Well Bobby… Mamas wrong again!
They aren’t our enemy. They aren’t “the reason sports are ruined”. They aren’t all crazy or after the coach.
The system is crazy, the system is broken. It’s the product of greed, ego, and the quest for power; from administrators, individuals, facility owners, and yes some parents, and yes also some coaches. We could all point a finger at each other, and at any given time we could all be right.
The craziness of it all has everyone acting a little bizarre, defensive, frustrated, and confused. It’s harder than ever to be a parent of an athletically inclined kid. It’s harder than ever to be a coach of a completely baffled, defensive, and probably broke, parent.
Much of the problem is driven by confusion and mixed messages about what could cost our kids opportunities and what could help them reach their goals. Much of the problem is the way we, as coaches, refuse to include parents in the process. If you blindfold a parent trying to navigate confusing landscape of sports to keep them out of your business then we bring out a combative, protective instinct that we only worsen by alienating them.
And what are we teaching our kids by telling them that we don’t want to hear from their parents? Are we really saying that we expect a child to know how to communicate without any assistance? And that we can’t handle communicating with an adult who is advocating for their kid? Really? We can’t handle parents? Are they not paying and signing up their kid under our care, and then stuck struggling to understand through the communication of a child who often is wrapping the message around their own emotions and perspective? This is not the NFL. Kids are learning how this works, so are many parents.
My door is open. My philosophy, strategy and a full explanation are the right of any family in my care. I’ll tell you if an opportunity is really worth it. I’ll tell you if you don’t need to worry about that seemingly pressing issue right now. I’ll tell you why I made a decision. I’ll tell you when I mess up. I’ll tell you when I don’t agree but I’ll be happy to explain my perspective and to honestly listen and hear yours.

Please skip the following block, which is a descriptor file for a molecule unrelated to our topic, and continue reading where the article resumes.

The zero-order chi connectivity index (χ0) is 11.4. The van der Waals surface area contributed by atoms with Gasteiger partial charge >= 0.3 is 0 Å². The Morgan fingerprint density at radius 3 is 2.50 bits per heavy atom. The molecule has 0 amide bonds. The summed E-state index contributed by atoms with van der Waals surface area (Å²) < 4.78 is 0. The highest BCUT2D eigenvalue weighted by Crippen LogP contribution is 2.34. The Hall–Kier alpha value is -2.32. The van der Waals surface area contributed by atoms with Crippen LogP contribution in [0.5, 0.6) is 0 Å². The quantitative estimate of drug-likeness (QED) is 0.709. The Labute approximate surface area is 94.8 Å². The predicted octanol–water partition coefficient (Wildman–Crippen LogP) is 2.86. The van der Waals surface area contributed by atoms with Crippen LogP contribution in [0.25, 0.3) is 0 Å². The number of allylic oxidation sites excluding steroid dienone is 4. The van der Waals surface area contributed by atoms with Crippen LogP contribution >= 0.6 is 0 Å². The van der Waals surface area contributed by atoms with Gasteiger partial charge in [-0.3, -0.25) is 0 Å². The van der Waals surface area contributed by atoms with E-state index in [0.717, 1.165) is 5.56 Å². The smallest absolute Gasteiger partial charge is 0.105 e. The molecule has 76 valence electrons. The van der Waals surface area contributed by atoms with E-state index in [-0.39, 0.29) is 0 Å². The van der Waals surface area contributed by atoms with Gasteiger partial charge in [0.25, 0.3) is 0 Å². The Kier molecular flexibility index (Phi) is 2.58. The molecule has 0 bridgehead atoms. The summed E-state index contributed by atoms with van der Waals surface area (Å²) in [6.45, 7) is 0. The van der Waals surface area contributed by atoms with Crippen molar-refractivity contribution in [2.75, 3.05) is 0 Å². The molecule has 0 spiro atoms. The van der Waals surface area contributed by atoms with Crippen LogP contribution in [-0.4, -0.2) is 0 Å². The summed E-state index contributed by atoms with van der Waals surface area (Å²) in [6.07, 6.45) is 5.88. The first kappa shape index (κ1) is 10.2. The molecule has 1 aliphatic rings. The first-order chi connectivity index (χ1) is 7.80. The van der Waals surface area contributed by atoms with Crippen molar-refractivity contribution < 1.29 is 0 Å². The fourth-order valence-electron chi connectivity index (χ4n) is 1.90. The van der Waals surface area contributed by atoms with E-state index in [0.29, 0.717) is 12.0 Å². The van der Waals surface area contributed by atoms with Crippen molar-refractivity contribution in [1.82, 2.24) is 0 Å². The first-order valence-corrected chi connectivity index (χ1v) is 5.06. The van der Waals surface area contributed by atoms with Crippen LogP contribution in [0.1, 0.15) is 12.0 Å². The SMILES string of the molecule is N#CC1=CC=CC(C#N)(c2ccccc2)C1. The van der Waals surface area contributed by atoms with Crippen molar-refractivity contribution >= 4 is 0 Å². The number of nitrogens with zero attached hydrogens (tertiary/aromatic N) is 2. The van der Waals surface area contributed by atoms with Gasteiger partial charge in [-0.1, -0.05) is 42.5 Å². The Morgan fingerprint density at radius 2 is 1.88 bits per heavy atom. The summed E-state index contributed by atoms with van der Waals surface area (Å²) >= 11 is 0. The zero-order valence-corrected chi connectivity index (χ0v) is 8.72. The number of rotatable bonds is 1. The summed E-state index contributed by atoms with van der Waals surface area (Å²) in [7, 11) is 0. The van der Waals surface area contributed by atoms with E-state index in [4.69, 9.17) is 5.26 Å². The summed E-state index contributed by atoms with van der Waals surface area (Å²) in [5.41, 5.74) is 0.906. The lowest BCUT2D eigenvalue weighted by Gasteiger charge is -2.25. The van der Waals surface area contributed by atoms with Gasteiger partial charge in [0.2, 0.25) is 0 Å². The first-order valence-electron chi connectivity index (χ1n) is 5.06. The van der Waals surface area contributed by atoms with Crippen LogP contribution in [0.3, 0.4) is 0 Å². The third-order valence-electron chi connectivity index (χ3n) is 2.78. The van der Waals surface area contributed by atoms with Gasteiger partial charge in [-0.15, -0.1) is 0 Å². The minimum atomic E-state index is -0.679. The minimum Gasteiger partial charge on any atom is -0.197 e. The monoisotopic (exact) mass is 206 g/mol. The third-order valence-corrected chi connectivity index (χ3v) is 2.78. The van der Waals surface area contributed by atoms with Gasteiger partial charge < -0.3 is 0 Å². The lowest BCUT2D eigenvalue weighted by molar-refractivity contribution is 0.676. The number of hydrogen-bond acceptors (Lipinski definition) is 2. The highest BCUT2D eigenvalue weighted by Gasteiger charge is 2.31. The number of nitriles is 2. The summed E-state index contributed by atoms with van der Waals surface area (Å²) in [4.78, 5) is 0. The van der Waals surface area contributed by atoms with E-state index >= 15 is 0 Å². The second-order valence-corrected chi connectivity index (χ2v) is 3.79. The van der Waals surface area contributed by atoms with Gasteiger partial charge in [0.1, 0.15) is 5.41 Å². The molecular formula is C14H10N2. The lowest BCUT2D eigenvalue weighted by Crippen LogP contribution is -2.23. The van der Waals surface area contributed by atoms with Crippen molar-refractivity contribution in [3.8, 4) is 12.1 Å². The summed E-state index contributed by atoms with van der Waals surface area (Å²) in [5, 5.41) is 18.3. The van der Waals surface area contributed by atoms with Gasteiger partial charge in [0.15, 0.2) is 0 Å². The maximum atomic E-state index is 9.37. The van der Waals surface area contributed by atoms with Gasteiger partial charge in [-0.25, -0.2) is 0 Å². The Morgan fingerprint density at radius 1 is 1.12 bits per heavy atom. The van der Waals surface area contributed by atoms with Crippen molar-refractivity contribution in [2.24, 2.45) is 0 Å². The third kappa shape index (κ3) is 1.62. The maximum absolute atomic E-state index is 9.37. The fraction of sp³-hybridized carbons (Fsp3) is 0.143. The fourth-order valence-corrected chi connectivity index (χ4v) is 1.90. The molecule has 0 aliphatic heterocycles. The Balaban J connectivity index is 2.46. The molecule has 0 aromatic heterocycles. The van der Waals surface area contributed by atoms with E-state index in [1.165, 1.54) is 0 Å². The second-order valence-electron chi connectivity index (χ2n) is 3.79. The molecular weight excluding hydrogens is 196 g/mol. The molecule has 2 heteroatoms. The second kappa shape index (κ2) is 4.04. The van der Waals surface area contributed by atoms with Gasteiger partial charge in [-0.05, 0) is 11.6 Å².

You want to talk playing time? Fine with me- also here’s a strategy to increase it and my number for any questions or assistance. And while we are at it, let’s set up a meeting to follow up on their progress and make sure it’s working. Need to play with another team at a tourney for some reason? Great let’s make sure it doesn’t conflict with your commitment here and I’ll help you set it up. Worried about division 1 offers? Well they are 12 so let’s not stress about this tourney quite yet. Parents don’t need to pay for more training, more practices or more travel out of fear.
I’m here to serve. It’s not about me. It’s not about the name in my team. It’s about your child’s experience, so I always know that my intention aligns with the parents. It means we always attack conflict from the same side and are working towards resolution.
Will there be crazies? Of course. They are parents too. They also are people we work with. Sometimes we have to coach with them. They are out there, always will be, and when we continue to be open and service-minded then the crazies move on as the supportive parents who will know what’s going on for once will far out number them. Or perhaps thy are just crazy from a broken system with coaches who have shut them out, and the crazy will subside in a safer environment. Or maybe you have to remove them.
But parents are the reason we have teams. I don’t know any kids who pay, drive themselves to practice, tirelessly get to games often far away from home, volunteer, wipe the tears afterwards, spend hours in the backyard offering practice help, and work that second job to pay for all the gear that they outgrow as soon as they break it in.
It’s time to welcome our parents back into the game, it’s time to fix a broken system. We are way overdue for dropping the blame and acting on positive change.